Today's activity introduces mathematical "zooming".

1. Consider \(f(x) = \dfrac{2 x^2-x-6}{x-2}, x\neq2\) and notice \(\displaystyle\lim_{x \to 2} f(x) = 7\).

- If \(6 < f(x) < 8\), what domain makes \(f(x)\) go off the "sides" of the calculator window?

What is the largest window you can make? Hint: Stay close to \(x = 2\).

\( 1.5 \lt x \lt 2.5 \) - If \(6.9 < f(x) < 7.1\), what domain makes \(f(x)\) go off the "sides" of the calculator window? What is the largest window you can make?

\( 1.95 \lt x \lt 2.05 \) - If \(6.99 < f(x) < 7.01\), what domain makes \(f(x)\) go off the "sides" of the calculator window? What is the largest window you can make?

\( 1.995 \lt x \lt 2.005 \) - How can we find the "largest" domains above without guessing-and-checking?

Set \(f(x)\) equal to lower/upper bound and solve for \(x\).

2. Consider \(g(x) = \dfrac{x}{x-2}, x \neq 2\) and notice \(\displaystyle\lim_{x \to 1} g(x) = -1\).

- If \(-2 < g(x) < 0\), what domain makes \(g(x)\) go off the "sides" of the calculator window? What is the largest window you can make? Hint: Stay close to \(x=1\).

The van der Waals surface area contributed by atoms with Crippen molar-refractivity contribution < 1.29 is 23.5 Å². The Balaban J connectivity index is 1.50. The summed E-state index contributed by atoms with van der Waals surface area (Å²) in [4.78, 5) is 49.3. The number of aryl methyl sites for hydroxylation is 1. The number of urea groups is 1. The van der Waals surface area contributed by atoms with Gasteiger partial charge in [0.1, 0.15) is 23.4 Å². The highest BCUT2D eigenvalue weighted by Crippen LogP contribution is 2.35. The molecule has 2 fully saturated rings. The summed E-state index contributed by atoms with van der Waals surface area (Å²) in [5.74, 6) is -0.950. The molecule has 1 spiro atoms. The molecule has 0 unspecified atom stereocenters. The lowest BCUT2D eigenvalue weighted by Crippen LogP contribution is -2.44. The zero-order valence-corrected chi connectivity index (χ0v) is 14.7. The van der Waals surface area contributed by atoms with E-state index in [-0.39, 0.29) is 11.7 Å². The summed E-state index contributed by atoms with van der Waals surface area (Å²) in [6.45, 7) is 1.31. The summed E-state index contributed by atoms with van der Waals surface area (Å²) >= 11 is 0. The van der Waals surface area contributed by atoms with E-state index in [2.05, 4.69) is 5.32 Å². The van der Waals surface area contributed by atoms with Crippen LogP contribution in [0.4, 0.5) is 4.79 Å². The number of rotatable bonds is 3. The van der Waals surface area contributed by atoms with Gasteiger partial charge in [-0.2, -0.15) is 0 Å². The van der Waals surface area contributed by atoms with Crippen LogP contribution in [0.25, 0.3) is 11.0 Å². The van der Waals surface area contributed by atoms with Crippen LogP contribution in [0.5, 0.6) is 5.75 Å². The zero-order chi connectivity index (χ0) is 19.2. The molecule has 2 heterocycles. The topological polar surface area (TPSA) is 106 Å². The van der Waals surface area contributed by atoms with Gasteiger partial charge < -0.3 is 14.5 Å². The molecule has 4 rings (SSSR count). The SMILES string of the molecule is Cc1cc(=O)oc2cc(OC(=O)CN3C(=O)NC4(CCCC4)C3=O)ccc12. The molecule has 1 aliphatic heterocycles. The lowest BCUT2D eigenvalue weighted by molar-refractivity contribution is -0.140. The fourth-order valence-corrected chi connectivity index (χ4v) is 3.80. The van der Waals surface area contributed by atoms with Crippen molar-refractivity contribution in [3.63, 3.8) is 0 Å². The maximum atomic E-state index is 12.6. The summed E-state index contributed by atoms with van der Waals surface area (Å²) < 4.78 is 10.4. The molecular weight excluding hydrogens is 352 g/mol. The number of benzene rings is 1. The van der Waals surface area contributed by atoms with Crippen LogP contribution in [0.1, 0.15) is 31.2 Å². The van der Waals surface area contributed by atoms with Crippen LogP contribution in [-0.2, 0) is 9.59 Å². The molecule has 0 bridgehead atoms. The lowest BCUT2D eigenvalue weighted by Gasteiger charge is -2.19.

largest: \( 0 \lt x \lt \dfrac{4}{3} \)

symmetrical:

\( \begin{align*} \frac{2}{3} & \lt x \lt \frac{4}{3} \\ 1 - \frac{1}{3} & \lt x \lt 1 + \frac{1}{3} \end{align*} \) - If \(-1.1 < g(x) < -0.9\), what domain makes \(g(x)\) go off the "sides" of the calculator window? What is the largest window you can make?

largest: \( \dfrac{18}{19} \lt x \lt \dfrac{22}{21} \)

symmetrical:

\( \begin{align*} \frac{20}{21} & \lt x \lt \frac{22}{21} \\ 1-\frac{1}{21} & \lt x \lt 1+\frac{1}{21} \end{align*} \) - If \(-1.01 < g(x) < -0.99\), what domain makes \(g(x)\) go off the "sides" of the calculator window? What is the largest window you can make?

largest: \( \dfrac{198}{199} \lt x \lt \dfrac{202}{201} \)

symmetrical:

\( \begin{align*} \frac{200}{201} & \lt x \lt \frac{202}{201} \\ 1-\frac{1}{201} & \lt x \lt 1+\frac{1}{201} \end{align*} \) - For parts a-c, what are the largest windows that will work that are
**centered**at \(x=1\)? For example, \([0,3]\) is not centered at \(x=1\), but \([0,2]\) is.

(see above)